The country’s low corporate rate has lured thousands of MNCs
While more than 100 countries have agreed to support a 15% global minimum tax, Ireland – which has taken advantage of a low corporate tax rate for decades – is one of a handful of holdouts.
Ireland has a corporate tax rate of 12.5% – lower than the proposed global minimum rate of 15%. For comparison, America’s current corporate tax rate is 21% – although President Biden has proposed raising it to 28%.
A global minimum tax applies only to a country’s foreign profits and is designed to prevent the world’s largest companies from evading tax obligations by offshoring.
If a company is paying a tax rate lower than the global minimum in a foreign country, the difference will be in the country where it is headquartered. This policy will potentially affect some major companies, as they pay taxes in the countries where their goods and services are sold, not just where they are physically present.
Biden’s 15% global minimum tax backed by 130 countries, territories
Ireland implemented its low 12.5% rate in 2003, and this attracted a number of multinational corporations and in turn strengthened the country’s economy.
Its success in attracting major companies was documented in a 2016 memorandum to the European Commission, who quoted Globalization is a plausible explanation for a major upward revision that Ireland reported in its GDP.
In 2016, Ireland revised its 2015 GDP growth rate from 7.8% to 26.3%.
“This is mainly due to the relocation of a limited number of large economic operators to Ireland,” the memo read.
Organization for Economic Development and Cooperation Made a similar comment.
“The main reason for the particularly high Irish GDP growth rate lies in the fact that in recent years, attracted in large part by low corporation tax rates, many large multinational corporations have shifted their economic activities, and in particular from their underlying intellectual property, to Ireland,” the group wrote in a report.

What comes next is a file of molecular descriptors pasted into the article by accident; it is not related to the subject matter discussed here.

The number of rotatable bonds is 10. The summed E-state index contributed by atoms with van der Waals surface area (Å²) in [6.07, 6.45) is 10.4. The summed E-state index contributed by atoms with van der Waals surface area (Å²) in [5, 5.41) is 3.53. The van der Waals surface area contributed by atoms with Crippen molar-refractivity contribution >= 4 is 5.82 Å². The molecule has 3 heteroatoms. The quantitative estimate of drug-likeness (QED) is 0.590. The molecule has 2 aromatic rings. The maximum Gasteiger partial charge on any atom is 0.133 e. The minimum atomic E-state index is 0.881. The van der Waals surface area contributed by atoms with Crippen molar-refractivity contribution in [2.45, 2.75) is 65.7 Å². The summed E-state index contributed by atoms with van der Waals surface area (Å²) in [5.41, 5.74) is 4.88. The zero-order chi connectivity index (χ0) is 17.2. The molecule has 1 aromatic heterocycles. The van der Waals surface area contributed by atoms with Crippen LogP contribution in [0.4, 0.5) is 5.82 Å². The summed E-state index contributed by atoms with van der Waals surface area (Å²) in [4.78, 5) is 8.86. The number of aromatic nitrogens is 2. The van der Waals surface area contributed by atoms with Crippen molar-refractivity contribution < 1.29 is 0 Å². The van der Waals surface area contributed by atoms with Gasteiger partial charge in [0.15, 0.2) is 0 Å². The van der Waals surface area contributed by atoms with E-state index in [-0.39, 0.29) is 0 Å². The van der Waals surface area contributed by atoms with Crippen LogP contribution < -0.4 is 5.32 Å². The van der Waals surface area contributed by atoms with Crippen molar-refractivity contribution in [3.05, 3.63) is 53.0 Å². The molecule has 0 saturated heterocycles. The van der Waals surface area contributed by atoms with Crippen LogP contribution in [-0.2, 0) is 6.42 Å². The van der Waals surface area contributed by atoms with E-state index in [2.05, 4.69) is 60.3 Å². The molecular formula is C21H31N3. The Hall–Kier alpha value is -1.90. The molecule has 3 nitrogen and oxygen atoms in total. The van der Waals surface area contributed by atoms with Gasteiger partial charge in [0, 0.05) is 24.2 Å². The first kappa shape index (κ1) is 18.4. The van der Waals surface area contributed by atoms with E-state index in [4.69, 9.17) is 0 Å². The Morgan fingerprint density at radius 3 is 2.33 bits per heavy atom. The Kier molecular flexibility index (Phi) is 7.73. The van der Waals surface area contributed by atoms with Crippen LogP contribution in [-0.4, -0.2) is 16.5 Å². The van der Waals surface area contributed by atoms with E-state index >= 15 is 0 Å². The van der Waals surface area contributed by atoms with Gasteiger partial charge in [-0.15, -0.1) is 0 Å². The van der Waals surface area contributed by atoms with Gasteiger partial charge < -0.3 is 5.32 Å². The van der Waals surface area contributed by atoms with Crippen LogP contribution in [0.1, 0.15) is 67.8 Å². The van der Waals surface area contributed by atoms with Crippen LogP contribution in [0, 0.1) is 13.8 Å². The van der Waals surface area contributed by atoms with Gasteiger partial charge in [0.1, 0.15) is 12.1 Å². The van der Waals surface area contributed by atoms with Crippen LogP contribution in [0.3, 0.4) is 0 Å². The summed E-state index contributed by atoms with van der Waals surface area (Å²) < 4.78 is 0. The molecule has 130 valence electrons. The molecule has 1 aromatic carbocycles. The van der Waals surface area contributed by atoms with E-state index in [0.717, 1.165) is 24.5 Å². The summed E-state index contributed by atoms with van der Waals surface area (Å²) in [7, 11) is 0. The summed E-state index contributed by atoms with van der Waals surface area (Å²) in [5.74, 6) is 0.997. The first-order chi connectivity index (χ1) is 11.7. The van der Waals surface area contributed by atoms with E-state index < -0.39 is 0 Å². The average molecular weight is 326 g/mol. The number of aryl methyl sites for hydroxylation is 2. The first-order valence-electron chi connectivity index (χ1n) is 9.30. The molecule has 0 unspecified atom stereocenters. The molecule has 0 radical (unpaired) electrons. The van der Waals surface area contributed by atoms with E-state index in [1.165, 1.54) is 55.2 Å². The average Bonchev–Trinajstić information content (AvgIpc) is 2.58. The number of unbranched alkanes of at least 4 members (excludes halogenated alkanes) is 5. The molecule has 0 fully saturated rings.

Chris Edwards, director of tax policy studies at the Cato Institute and editor of Downsize Government.org, told Granthshala Business that a 15% global minimum tax is unfair to countries like Ireland that have efficiently lowered their corporate valuations.
“The global tax deal is unfair to small countries like Ireland, which have successfully driven economic growth by adopting an efficient low-rate corporate tax,” Edwards said. “The global tax deal can be interpreted as big, powerful countries threatening smaller countries that have made sensible pro-growth tax reforms.”
Edwards, who is a critic of the tax, noted that corporate tax rates have largely fallen in major countries since the 1980s, leading to increased compliance and investment.
Some Republican lawmakers who are critical of the proposal have raised similar issues.
Sen. Pat Tommy, R-Pa. characterized the proposal as an attempt by other countries to “punish their employees and businesses with their own tax increases”.
“Race to the bottom” is the way the Biden administration describes competition among developed countries to achieve a tax code that attracts investment and maximizes growth. This is a race we need to stop. Shouldn’t try.” Statement.
The 2017 Tax Cuts and Jobs Act dramatically reduced the US corporate tax rate from 35% to 21%.
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As previously reported by Granthshala Business, 130 countries and territories have indicated support for the measure.
In addition to Ireland, several other countries, including Estonia, Hungary, Peru, Barbados and Kenya, have yet to consent.
Implementing the measure in the US would require Congressional approval. Top Republicans Have Already Done signal That they would not support a deal that does not protect American workers and the American tax base.